Mark Royden Winchell

Mark Royden Winchell’s latest book, Reinventing the South: Versions of a Literary Region, was published by the University of Missouri Press last January.

Latest by Mark Royden Winchell in Chronicles

Results: 18 Articles found.
  • Trivial Pursuits
    April 1985

    Trivial Pursuits

    Leslie Fiedler once observed that "in our day, it is . . . possible to be a writer without having written anything." Although it would be grossly unfair to apply this generalization to Cyril Connolly and Logan Pearsall Smith, one cannot help but believe that these "men of letters" represent a triumph of image over substance.

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  • Agrarian Poetics
    November 2006

    Agrarian Poetics

    Over the past four decades, Wendell Berry has been one of the most prolific writers in America, averaging around a book each year. Much of this output has been in the realm of poetry, for which he has been honored with the T.S. Eliot Award, the Aiken Taylor Award, the John Hay Award, and other lesser prizes.

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  • Pictures Into Words
    October 2006

    Pictures Into Words

    Readers of Chronicles already know that David Middleton is an extraordinarily accomplished poet. For much of the rest of the reading world, unfortunately, he is a well-kept secret.

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  • Dawn Goes Down to Day
    September 2006

    Dawn Goes Down to Day

    Walter Sullivan entered Vanderbilt University in 1941 as an 18-year-old freshman. Two years later, he left during World War II to join the Marine Corps.

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  • Reattacking Leviathan
    November 2005

    Reattacking Leviathan

    In 1989, Russell Kirk recalled browsing through the library at Michigan State College as an “earnest sophomore” over 50 years earlier. It was there that he happened upon Donald Davidson’s The Attack on Leviathan.

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  • July 2005

    Why Taft Matters

    Even in that prehistoric time before television, Robert Alphonso Taft seemed an unlikely leader of men.

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  • Playing Poetry With a Net
    March 2005

    Playing Poetry With a Net

    In the Introduction to his classic anthology of Fugitive verse, William Pratt writes: “Modern American poetry abounds in individualism, but two groups of poets have affected its course profoundly.”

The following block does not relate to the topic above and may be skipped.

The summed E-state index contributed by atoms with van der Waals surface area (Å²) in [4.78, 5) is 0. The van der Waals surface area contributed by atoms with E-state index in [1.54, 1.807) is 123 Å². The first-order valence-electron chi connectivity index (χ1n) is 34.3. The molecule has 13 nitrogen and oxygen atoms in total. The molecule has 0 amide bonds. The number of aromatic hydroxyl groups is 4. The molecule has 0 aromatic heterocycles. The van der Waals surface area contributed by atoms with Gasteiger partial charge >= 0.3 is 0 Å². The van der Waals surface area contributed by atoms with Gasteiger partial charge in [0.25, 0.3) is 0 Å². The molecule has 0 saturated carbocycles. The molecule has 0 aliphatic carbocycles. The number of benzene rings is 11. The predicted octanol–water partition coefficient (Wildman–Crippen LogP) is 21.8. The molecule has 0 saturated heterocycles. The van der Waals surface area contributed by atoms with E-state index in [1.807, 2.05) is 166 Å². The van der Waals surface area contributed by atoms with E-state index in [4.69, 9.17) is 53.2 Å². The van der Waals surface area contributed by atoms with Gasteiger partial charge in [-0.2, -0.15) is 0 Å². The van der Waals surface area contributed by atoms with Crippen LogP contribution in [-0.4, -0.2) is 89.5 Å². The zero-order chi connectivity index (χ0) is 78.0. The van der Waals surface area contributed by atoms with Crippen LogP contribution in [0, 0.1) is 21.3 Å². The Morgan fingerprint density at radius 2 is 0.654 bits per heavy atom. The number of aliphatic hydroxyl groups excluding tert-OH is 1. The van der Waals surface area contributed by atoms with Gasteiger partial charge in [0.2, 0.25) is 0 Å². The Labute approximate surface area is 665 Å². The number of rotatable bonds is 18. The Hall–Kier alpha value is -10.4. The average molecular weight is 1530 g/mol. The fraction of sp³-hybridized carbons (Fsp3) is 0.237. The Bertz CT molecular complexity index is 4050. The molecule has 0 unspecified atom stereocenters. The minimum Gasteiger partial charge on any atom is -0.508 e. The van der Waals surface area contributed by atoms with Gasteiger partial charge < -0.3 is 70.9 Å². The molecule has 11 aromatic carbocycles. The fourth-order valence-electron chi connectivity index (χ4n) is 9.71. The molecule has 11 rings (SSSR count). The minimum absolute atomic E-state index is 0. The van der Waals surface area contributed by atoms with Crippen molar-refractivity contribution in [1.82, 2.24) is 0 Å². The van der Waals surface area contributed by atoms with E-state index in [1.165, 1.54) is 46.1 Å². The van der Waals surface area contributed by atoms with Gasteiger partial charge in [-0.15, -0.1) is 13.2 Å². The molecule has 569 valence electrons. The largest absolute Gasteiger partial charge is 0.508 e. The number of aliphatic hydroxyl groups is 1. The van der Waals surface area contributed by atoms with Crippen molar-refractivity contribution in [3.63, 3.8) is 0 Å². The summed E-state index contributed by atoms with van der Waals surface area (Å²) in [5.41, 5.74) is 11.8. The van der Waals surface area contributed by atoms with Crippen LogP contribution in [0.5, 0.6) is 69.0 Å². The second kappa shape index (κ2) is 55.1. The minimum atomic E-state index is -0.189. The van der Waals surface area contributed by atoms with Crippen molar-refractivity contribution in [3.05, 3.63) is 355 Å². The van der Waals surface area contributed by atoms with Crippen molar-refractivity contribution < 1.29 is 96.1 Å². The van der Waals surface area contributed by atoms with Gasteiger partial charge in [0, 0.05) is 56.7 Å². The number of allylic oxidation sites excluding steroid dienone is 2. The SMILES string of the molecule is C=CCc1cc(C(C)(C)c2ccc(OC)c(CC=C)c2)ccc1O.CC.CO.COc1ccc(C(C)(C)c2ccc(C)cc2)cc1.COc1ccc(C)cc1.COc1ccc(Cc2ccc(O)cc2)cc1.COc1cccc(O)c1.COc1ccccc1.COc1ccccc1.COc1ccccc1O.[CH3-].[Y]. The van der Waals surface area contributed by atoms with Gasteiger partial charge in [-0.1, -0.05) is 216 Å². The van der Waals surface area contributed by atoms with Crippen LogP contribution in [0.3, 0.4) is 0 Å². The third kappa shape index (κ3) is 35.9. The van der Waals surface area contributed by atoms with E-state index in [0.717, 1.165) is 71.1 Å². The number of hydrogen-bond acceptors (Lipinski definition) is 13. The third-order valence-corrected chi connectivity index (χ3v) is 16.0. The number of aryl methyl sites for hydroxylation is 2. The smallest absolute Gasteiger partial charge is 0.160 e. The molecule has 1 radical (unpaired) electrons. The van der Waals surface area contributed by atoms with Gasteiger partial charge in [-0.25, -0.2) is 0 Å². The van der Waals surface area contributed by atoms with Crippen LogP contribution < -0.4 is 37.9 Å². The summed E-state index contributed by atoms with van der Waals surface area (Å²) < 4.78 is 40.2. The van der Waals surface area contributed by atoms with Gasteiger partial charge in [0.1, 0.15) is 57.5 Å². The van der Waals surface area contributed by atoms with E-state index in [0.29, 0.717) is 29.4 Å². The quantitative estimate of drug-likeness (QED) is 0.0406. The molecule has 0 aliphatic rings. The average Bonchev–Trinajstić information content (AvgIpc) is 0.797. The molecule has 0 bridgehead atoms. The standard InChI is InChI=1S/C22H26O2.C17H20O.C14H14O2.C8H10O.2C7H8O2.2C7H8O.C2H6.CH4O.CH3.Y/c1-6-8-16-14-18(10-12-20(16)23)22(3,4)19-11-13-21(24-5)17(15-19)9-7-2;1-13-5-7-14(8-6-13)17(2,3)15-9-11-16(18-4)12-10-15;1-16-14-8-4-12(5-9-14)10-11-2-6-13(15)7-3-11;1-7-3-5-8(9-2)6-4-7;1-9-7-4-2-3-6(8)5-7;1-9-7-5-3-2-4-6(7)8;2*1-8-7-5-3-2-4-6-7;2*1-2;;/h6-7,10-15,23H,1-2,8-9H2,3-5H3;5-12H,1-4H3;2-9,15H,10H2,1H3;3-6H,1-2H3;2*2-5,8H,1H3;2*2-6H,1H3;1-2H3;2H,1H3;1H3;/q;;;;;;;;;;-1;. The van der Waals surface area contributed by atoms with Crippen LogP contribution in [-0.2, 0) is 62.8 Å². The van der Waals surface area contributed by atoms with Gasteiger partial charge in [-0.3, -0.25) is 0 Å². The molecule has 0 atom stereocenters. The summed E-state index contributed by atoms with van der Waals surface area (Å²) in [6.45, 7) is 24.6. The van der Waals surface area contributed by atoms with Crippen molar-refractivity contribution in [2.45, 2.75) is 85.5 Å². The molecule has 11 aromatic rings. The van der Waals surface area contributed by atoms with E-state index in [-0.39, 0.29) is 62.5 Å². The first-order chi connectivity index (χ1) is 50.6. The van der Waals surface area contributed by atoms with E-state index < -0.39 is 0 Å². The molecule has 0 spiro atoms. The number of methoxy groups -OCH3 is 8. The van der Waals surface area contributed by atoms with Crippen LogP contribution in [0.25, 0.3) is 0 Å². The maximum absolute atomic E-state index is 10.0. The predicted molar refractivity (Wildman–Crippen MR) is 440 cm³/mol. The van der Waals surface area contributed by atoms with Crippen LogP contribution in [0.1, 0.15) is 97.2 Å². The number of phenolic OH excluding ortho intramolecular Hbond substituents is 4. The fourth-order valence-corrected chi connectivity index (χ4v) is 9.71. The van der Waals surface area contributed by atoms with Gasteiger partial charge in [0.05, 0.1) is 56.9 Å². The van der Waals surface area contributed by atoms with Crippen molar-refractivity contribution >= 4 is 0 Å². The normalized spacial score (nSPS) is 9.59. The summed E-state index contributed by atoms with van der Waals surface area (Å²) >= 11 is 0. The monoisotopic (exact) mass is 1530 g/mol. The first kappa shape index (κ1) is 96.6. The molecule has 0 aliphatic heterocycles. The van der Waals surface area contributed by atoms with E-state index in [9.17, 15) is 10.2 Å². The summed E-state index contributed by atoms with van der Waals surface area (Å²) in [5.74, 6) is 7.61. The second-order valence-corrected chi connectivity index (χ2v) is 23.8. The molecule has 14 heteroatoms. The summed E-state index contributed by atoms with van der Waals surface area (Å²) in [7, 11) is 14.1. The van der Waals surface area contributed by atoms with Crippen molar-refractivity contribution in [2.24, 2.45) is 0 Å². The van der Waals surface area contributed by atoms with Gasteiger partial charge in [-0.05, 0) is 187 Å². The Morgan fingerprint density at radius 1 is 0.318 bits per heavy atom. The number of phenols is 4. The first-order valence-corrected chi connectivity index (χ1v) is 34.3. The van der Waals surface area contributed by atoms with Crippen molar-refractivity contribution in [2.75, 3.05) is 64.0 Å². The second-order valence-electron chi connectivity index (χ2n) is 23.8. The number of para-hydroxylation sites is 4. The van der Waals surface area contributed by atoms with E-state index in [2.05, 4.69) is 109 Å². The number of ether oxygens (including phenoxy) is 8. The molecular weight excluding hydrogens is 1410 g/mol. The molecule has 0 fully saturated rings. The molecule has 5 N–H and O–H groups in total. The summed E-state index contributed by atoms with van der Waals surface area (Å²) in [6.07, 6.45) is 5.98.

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  • October 2003

    The Dream of the South

    In the summer of 1933, Southern Agrarian poet Allen Tate and his friend Marxist literary critic Malcolm Cowley visited various Civil War landmarks in northern Tennessee and southern Kentucky.

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  • George W. Bush: Wilsonian Liberal
    October 2002

    George W. Bush: Wilsonian Liberal

    If constitutional liberties are as old as the republic itself (older if you include the tradition of English common law), violations of those liberties are just as old.

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  • March 2002

    When They Bare the Iron Hand

    It is one of the most famous photographs of the nineteenth century: Alexander Gardner’s picture of four hooded figures dangling from a gallows in the old federal penitentiary in Washington, D.C. on July 7, 1865.

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  • January 2002

    Tracts Against Capitalism

    Peaceful Valley is a bucolic residential neighborhood in Clemson, South Carolina. The middle-class homeowners who live there are not land speculators hoping to turn a profit.

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  • A Beautiful Friendship
    January 1999

    A Beautiful Friendship

    The story of their first meeting has been told so many times that it has become part of the folklore of modern Southern literature. One day, during the fall of 1924, Robert Penn Warren stopped by Kissam Hall on the Vanderbilt campus to visit his friend and classmate Saville Clark.

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  • Greatheart!
    September 1998


    In the foreword to Brother to Dragons , Robert Penn Warren writes "historical sense and poetic sense should not, in the end, be contradictory, for if poetry is the little myth we make, history is the big myth we live, and in our living, constantly remake."

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  • A Picturesque, Unprofitable Craft
    December 1997

    A Picturesque, Unprofitable Craft

    If poetry once seemed central to civilization, it has now gone the way of opera and ballet, becoming the property of an insular subculture.

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  • The Paleoconservative Imagination
    April 1997

    The Paleoconservative Imagination

    In January 1996, Norman Podhoretz delivered a self-congratulatory eulogy for neoconservatism in a lecture before the American Enterprise Institute.

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  • December 1992

    A New Venture

    The Southern Classics Series is a new venture of J.S. Sanders and Company. John Stoll Sanders and his series editor M.E. Bradford are systematically resurrecting worthy titles that have disappeared from the pages of Books In Print. In so doing, they are making a valuable statement about the Southern tradition in American literature.

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  • The Remnants of Realism
  • The Remnants of Realism
Results: 18 Articles found.